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Psychological Research

, Volume 80, Issue 5, pp 729–743 | Cite as

Reading during the composition of multi-sentence texts: an eye-movement study

  • Mark Torrance
  • Roger Johansson
  • Victoria Johansson
  • Åsa Wengelin
Original Article

Abstract

Writers composing multi-sentence texts have immediate access to a visual representation of what they have written. Little is known about the detail of writers’ eye movements within this text during production. We describe two experiments in which competent adult writers’ eye movements were tracked while performing short expository writing tasks. These are contrasted with conditions in which participants read and evaluated researcher-provided texts. Writers spent a mean of around 13 % of their time looking back into their text. Initiation of these look-back sequences was strongly predicted by linguistically important boundaries in their ongoing production (e.g., writers were much more likely to look back immediately prior to starting a new sentence). 36 % of look-back sequences were associated with sustained reading and the remainder with less patterned forward and backward saccades between words (“hopping”). Fixation and gaze durations and the presence of word-length effects suggested lexical processing of fixated words in both reading and hopping sequences. Word frequency effects were not present when writers read their own text. Findings demonstrate the technical possibility and potential value of examining writers’ fixations within their just-written text. We suggest that these fixations do not serve solely, or even primarily, in monitoring for error, but play an important role in planning ongoing production.

Keywords

Fixation Duration Reading Sequence Saccadic Amplitude Expository Text Lexical Retrieval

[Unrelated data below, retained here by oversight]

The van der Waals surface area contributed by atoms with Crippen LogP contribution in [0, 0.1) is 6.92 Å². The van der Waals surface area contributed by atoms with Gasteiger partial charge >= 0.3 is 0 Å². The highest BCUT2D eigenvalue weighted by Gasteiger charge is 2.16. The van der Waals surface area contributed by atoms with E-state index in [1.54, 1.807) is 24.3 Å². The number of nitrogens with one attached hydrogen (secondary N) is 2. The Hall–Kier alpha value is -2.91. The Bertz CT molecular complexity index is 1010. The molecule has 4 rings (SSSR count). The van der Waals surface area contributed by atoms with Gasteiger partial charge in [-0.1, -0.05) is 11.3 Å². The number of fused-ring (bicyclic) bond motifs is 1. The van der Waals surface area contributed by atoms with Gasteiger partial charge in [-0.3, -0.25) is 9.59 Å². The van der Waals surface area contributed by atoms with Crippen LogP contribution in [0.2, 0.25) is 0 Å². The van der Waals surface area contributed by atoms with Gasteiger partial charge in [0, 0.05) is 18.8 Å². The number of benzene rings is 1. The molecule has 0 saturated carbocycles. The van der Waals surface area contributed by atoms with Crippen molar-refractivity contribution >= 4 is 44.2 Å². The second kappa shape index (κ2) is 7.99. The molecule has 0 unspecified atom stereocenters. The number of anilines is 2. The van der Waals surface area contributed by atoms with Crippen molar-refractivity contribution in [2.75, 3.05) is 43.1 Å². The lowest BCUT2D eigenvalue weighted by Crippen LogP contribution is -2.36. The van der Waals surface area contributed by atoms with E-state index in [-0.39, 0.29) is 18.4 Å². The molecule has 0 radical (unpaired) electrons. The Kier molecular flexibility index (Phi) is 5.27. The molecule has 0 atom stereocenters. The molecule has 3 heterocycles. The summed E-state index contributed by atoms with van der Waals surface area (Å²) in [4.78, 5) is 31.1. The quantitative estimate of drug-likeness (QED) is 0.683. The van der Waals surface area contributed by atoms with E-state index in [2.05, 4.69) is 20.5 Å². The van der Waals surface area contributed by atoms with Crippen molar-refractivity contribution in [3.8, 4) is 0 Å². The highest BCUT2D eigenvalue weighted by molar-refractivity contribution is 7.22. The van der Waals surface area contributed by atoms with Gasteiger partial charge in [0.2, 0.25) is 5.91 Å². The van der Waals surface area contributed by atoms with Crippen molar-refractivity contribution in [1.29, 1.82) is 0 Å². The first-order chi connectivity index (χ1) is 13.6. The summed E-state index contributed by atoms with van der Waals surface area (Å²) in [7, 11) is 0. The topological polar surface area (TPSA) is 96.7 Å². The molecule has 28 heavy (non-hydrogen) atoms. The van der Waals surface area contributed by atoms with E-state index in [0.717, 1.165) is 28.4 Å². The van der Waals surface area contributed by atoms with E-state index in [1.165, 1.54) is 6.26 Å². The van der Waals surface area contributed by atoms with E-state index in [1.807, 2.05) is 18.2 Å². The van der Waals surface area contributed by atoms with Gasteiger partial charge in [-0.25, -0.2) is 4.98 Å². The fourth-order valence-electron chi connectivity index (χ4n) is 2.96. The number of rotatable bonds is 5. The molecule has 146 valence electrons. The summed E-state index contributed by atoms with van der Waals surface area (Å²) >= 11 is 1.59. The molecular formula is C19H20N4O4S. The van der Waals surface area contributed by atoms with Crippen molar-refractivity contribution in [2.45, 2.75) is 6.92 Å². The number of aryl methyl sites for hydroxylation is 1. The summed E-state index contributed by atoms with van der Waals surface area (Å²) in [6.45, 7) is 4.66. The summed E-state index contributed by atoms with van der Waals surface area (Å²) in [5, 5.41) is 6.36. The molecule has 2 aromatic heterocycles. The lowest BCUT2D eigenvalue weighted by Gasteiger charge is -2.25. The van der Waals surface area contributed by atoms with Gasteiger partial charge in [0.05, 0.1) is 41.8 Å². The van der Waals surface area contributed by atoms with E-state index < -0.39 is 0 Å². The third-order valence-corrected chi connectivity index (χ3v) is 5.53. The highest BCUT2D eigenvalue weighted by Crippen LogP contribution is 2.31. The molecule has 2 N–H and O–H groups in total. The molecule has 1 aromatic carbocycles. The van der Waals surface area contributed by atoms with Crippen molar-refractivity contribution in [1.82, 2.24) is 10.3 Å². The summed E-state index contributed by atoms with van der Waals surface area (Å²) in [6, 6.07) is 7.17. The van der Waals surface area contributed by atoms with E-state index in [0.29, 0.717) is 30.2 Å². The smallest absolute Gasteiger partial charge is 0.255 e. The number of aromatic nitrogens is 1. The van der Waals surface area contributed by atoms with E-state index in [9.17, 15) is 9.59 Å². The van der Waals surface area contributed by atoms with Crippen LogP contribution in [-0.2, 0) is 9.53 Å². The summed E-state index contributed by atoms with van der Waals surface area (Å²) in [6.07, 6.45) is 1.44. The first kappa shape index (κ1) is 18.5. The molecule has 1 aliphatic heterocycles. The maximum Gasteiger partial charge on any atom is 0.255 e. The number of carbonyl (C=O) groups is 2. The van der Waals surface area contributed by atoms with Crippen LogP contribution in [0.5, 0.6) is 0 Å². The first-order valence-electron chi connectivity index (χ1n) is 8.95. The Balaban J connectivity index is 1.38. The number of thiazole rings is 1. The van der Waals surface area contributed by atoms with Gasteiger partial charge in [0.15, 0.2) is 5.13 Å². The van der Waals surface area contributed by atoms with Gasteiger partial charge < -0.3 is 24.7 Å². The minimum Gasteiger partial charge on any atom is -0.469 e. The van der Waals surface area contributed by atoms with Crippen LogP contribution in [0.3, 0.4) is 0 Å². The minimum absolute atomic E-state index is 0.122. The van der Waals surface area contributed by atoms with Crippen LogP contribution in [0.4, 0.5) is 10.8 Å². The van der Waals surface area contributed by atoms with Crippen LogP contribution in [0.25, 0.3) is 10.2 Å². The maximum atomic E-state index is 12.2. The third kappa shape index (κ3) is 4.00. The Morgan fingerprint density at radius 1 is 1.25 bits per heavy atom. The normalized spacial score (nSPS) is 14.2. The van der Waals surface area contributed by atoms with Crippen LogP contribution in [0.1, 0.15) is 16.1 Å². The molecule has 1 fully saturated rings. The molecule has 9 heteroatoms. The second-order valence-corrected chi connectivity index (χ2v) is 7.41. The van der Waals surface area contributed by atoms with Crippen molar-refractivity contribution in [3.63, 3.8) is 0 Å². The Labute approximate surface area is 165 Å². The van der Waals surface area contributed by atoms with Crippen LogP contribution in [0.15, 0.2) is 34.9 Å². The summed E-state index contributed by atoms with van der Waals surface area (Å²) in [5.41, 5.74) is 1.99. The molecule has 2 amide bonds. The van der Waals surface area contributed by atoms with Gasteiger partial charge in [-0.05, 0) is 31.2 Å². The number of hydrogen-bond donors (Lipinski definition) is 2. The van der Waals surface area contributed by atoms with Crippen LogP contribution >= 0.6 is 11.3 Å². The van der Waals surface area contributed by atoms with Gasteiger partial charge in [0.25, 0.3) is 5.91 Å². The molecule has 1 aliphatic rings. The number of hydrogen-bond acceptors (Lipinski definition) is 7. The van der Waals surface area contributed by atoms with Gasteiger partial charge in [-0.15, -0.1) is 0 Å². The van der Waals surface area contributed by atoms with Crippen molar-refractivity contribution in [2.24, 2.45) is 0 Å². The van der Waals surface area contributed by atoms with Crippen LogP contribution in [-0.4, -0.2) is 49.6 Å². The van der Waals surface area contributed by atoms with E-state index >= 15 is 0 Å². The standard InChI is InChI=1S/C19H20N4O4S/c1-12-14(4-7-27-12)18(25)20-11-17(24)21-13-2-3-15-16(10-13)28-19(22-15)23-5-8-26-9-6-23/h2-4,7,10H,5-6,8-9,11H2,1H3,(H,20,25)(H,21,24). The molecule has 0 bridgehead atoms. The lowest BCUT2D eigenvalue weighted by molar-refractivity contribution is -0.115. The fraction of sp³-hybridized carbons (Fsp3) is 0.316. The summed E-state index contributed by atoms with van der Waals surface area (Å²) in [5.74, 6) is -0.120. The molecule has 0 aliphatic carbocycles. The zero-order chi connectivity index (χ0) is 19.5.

These keywords were added by machine and not by the authors. This process is experimental and the keywords may be updated as the learning algorithm improves.

Notes

Acknowledgments

The research reported in the first part of this paper was funded by the Swedish Research Council (grant no. 2009–2004) and supported by the Linnaeus Center for Thinking in Time: Cognition, Communication and Learning (CCL) at Lund University, which is funded by the Swedish Research Council (grant no. 349-2007-8695). We would like to thank Sol Simpson, Johan Dahl, Henrik Karlsson, and Sven Strömqvist for programming and other support. Preparation of this paper was supported by a grant to the first author from the Norwegian Reading Centre, University of Stavanger.

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Copyright information

© Springer-Verlag Berlin Heidelberg 2015

Authors and Affiliations

  • Mark Torrance
    • 1
  • Roger Johansson
    • 2
  • Victoria Johansson
    • 3
  • Åsa Wengelin
    • 4
  1. 1.Psychology DivisionNottingham Trent UniversityNottinghamUK
  2. 2.Department of PsychologyLund UniversityLundSweden
  3. 3.Centre for Languages and LiteratureLund UniversityLundSweden
  4. 4.Department of SwedishUniversity of GothenburgGothenburgSweden

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